Why Use an Automatic Mic Mixer

Applies to:

  • ControlSpace EX-1280C
  • ControlSpace Designer software

Obtaining a good audio signal from one microphone is relatively simple. However, conference rooms often have multiple microphones located in close proximity to each other. With multiple microphones, there will be multiple copies of the same audio signal present, but the different distances between the talker and the various microphones will result in those signals being time shifted relative to each other. This causes a phenomenon called comb filtering, which is clearly visible in the frequency plot.

Comb filtering is also clearly audible and is often described as sounding like the talker is speaking through a tube. Here is an example of a single microphone followed by the same audio with the comb filtering caused by two microphones 36 inches apart.

In recording, the “3 to 1” rule is used for microphone placement. Whatever the distance is from the talker to their mic, all other mics must be at least 3 times that distance away from the talker’s mic.

While this is useful in a recording scenario, it is seldom appropriate for a conference room. With microphones spaced this far apart, someone will inevitably sit between the mics which will eliminate any benefit from the spacing.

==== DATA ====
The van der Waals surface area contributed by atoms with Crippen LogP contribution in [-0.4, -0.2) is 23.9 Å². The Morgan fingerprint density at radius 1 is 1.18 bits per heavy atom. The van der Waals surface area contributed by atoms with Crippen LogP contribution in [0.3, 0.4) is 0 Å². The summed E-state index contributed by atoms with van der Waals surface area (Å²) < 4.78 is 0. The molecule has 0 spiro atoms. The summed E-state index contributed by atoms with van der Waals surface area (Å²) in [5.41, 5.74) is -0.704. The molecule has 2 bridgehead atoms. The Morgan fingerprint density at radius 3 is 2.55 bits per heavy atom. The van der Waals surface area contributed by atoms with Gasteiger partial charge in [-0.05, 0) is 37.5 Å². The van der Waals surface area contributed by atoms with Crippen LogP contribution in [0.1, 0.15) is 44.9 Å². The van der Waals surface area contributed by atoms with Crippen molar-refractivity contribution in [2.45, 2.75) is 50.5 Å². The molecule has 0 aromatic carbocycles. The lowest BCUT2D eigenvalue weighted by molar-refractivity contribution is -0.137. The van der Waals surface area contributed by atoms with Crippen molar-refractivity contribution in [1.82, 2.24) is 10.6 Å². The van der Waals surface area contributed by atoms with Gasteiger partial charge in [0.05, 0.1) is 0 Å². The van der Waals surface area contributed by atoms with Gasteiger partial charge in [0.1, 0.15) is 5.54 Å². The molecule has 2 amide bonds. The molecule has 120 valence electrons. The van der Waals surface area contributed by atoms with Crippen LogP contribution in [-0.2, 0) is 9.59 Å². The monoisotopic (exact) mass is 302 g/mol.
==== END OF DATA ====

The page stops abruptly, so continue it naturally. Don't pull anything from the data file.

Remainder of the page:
The 3:1 rule was created to make comb filtering less audible, not eliminate it. Comb filtering is still clearly visible on the frequency plot and audible when listening, but the increased distance between microphones results in filter notches that are both more frequent and narrower than the filter notches caused by placing the microphones closer together. Filter notches that are narrower are less noticeable to the human ear, even if they are more numerous. Using the 3:1 rule will result in a better audio signal, but it is still not as good as a single microphone.

A better solution is to use an Automatic Microphone Mixer (AMM). The two types of AMM available in the Bose ControSpace® EX-1280C are the Gain Sharing AMM and the Gated AMM.

A Gain Sharing AMM allocates more gain to channels that have a larger input signal. A Gated AMM turns off (or turns down) any channel with an input signal below the threshold. Either type of AMM will generally be able to provide at least 20 dB of gain reduction on unused microphone channels.

When using an Automatic Microphone Mixer, microphones may be placed reasonably close to each other without needing to worry about comb filtering. The AMM ensures that the currently active microphone is substantially higher in level than other microphones in the room, and the resulting audio is almost indistinguishable from the result obtained by using a single microphone.